“The spirit of resistance to government is so valuable on certain occasions, that I wish it to be always kept alive. It will often be exercised when wrong, but better so than not to be exercised at all. I like a little rebellion now and then. It is like a storm in the atmosphere.”
I feel Jefferson would be proud of the people speaking out against our government today. I feel he would call us patriots. This, of course, just reinforces the saying that “One man’s patriot is another man’s terrorist.”
In regards to what can practically be done to improve our current situation, my answer is this: nothing. The American political system has rotted to its core. The realities of fiat money have combined with powerful corporations to ensure that what is in the best interests of the people will be hardly given any consideration at all. If that we’re enough, mass media and polling have enabled politicians to shift the political dialogue away from anything meaningful and towards such chestnuts as abortion, gay marriage, and the “War on Terror.” I watch in abject horror as every year our politicians seem to get dumber and more empty. Just when I though George Bush was as low as we could go, McCain dug up Sarah Palin.
That’s not to say that there weren’t meaningful candidates running this year. One person was running for President who say this crisis coming a long time ago, and he was running as a Republican. But the Republican establishment was not ready for someone like Ron Paul. They distanced themselves from him and even went so far as to form a collation to deny him the delegates from the State of Louisiana.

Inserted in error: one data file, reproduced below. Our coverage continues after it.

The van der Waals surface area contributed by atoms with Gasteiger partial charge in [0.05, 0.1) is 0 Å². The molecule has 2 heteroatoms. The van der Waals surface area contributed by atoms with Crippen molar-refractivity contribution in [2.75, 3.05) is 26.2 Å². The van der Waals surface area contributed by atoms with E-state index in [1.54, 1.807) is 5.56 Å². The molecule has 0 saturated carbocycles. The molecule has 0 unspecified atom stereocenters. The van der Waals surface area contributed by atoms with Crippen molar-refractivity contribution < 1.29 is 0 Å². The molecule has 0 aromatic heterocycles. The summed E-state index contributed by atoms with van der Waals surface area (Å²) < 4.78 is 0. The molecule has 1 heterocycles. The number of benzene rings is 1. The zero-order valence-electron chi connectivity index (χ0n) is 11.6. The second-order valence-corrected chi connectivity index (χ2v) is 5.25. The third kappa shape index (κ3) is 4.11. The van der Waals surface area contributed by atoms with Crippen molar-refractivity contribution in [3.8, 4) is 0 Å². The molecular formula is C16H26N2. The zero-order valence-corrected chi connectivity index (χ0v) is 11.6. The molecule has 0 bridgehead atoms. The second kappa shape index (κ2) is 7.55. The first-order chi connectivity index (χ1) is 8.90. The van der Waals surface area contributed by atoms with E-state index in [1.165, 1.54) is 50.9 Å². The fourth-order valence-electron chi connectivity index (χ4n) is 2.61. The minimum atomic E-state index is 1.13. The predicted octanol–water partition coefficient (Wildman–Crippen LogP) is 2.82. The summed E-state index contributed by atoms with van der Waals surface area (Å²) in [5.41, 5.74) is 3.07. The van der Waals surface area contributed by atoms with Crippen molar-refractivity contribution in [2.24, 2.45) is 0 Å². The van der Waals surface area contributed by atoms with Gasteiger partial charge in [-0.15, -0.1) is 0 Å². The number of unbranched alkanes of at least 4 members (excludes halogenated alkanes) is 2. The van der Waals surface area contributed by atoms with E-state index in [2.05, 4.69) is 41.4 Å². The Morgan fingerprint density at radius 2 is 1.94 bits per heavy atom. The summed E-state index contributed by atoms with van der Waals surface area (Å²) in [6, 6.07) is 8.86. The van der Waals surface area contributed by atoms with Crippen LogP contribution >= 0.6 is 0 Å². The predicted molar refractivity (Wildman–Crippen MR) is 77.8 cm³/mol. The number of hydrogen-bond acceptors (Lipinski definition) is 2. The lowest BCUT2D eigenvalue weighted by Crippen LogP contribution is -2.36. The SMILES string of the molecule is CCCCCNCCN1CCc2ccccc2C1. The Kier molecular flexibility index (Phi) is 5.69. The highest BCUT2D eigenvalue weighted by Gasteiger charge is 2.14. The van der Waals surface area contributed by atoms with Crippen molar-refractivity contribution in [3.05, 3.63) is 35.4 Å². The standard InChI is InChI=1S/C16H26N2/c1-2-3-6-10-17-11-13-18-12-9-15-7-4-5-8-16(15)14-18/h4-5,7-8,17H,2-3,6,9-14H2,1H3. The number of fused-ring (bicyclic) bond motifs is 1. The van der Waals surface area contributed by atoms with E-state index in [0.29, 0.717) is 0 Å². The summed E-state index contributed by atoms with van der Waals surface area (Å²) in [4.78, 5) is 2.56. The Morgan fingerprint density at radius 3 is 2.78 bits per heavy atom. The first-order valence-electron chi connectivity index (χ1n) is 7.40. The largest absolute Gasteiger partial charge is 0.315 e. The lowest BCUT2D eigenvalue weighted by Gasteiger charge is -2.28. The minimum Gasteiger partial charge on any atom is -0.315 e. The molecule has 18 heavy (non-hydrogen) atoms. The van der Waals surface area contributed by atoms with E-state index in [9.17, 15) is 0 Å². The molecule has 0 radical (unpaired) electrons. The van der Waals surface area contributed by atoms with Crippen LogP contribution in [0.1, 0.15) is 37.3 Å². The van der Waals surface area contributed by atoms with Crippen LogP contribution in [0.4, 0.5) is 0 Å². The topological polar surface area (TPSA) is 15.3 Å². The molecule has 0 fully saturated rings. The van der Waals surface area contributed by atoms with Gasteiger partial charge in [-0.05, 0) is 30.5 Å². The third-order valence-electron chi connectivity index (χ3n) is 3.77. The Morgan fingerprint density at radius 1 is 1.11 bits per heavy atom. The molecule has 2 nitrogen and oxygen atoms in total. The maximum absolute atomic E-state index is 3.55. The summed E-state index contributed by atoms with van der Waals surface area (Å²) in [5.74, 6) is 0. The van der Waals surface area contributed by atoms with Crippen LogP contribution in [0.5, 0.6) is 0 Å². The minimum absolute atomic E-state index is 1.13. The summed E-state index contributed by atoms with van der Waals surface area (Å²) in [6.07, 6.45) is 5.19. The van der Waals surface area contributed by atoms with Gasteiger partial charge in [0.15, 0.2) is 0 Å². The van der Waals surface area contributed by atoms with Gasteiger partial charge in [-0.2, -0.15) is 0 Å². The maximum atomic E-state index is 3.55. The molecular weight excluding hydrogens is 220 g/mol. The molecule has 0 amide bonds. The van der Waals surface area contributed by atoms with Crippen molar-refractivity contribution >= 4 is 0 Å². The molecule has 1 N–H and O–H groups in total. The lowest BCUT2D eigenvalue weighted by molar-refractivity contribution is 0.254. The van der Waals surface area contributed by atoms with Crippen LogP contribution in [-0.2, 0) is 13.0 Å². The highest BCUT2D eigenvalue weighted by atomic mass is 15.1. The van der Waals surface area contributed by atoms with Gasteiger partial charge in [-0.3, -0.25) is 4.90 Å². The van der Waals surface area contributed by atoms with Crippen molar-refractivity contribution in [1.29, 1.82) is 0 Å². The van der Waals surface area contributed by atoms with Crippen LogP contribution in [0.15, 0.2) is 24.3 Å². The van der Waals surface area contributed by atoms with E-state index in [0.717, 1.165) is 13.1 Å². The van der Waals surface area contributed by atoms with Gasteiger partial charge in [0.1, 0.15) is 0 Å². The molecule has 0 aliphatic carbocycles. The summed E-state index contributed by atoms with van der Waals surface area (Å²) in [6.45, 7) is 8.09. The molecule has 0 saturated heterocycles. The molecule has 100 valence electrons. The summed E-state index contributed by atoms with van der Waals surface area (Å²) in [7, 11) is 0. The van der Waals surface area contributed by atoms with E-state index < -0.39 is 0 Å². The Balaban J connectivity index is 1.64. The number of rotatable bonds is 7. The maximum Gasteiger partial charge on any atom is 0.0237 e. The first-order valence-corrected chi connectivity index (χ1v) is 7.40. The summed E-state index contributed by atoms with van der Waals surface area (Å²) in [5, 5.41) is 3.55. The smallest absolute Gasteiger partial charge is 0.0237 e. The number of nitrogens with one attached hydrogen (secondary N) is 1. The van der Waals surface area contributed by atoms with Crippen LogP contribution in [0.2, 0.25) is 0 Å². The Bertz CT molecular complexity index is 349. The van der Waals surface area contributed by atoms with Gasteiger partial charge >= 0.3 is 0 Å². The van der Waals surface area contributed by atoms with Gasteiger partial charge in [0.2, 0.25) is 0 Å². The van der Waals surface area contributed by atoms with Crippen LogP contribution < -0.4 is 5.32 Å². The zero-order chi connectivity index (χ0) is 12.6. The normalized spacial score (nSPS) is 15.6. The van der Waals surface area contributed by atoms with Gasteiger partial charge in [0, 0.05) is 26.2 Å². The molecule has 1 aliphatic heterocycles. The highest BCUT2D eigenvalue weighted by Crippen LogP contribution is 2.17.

Since you work in the corporate world, here’s a corporate analogy for you. Pretend you were brought in as a consultant to clean up a failing company. The problems with the company were obvious, but when you proposed the obvious solutions, you were told none of them could be undertaken because management wouldn’t allow it. Would you not then call for the ousting of management?
You are asking for new insight into this problem. It seems to me almost as if you were asking for a magic bullet. “Please don’t talk to me about the gold standard and the dangers of fiat money.” you seem to say, “I just want to know what policies we can adopt that will fix this situation (and allow us to go on just as we have been).” Were there is no magic bullet. Nothing will fix what is so clearly broken. You can add all the fertilizer you want. the tree of our nation’s governance died long ago.